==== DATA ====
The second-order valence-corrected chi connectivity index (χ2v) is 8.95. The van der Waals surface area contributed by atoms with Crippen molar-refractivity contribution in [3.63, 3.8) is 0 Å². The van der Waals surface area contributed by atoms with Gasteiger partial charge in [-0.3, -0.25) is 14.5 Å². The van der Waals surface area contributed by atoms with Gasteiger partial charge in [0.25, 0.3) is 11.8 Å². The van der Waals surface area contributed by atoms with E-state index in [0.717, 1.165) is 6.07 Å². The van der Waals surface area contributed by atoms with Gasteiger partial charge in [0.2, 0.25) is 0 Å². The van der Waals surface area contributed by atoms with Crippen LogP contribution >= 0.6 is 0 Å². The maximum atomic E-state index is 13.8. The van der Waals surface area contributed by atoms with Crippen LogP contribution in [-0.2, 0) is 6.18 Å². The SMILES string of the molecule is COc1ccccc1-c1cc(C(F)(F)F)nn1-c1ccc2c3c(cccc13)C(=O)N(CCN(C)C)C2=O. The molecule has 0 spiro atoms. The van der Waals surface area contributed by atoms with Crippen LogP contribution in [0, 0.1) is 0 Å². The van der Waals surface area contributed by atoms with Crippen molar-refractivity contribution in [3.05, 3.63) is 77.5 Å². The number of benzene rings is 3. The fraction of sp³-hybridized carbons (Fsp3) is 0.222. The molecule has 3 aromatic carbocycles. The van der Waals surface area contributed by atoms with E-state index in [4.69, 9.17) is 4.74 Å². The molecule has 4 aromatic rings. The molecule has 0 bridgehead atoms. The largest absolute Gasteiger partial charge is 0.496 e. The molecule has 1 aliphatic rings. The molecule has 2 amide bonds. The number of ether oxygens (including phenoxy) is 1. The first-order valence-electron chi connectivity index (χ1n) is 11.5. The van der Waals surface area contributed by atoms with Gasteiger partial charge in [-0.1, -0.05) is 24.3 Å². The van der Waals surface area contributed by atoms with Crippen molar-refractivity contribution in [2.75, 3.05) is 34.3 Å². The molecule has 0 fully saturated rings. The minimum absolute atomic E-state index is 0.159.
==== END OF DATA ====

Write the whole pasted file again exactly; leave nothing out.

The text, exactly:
The second-order valence-corrected chi connectivity index (χ2v) is 8.95. The van der Waals surface area contributed by atoms with Crippen molar-refractivity contribution in [3.63, 3.8) is 0 Å². The van der Waals surface area contributed by atoms with Gasteiger partial charge in [-0.3, -0.25) is 14.5 Å². The van der Waals surface area contributed by atoms with Gasteiger partial charge in [0.25, 0.3) is 11.8 Å². The van der Waals surface area contributed by atoms with E-state index in [0.717, 1.165) is 6.07 Å². The van der Waals surface area contributed by atoms with Gasteiger partial charge in [0.2, 0.25) is 0 Å². The van der Waals surface area contributed by atoms with Crippen LogP contribution >= 0.6 is 0 Å². The maximum atomic E-state index is 13.8. The van der Waals surface area contributed by atoms with Crippen LogP contribution in [-0.2, 0) is 6.18 Å². The SMILES string of the molecule is COc1ccccc1-c1cc(C(F)(F)F)nn1-c1ccc2c3c(cccc13)C(=O)N(CCN(C)C)C2=O. The molecule has 0 spiro atoms. The van der Waals surface area contributed by atoms with Crippen LogP contribution in [0, 0.1) is 0 Å². The van der Waals surface area contributed by atoms with Crippen molar-refractivity contribution in [3.05, 3.63) is 77.5 Å². The number of benzene rings is 3. The fraction of sp³-hybridized carbons (Fsp3) is 0.222. The molecule has 3 aromatic carbocycles. The van der Waals surface area contributed by atoms with E-state index in [4.69, 9.17) is 4.74 Å². The molecule has 4 aromatic rings. The molecule has 0 bridgehead atoms. The largest absolute Gasteiger partial charge is 0.496 e. The molecule has 1 aliphatic rings. The molecule has 2 amide bonds. The number of ether oxygens (including phenoxy) is 1. The first-order valence-electron chi connectivity index (χ1n) is 11.5. The van der Waals surface area contributed by atoms with Gasteiger partial charge in [-0.1, -0.05) is 24.3 Å². The van der Waals surface area contributed by atoms with Crippen molar-refractivity contribution in [2.75, 3.05) is 34.3 Å². The molecule has 0 fully saturated rings. The minimum absolute atomic E-state index is 0.159.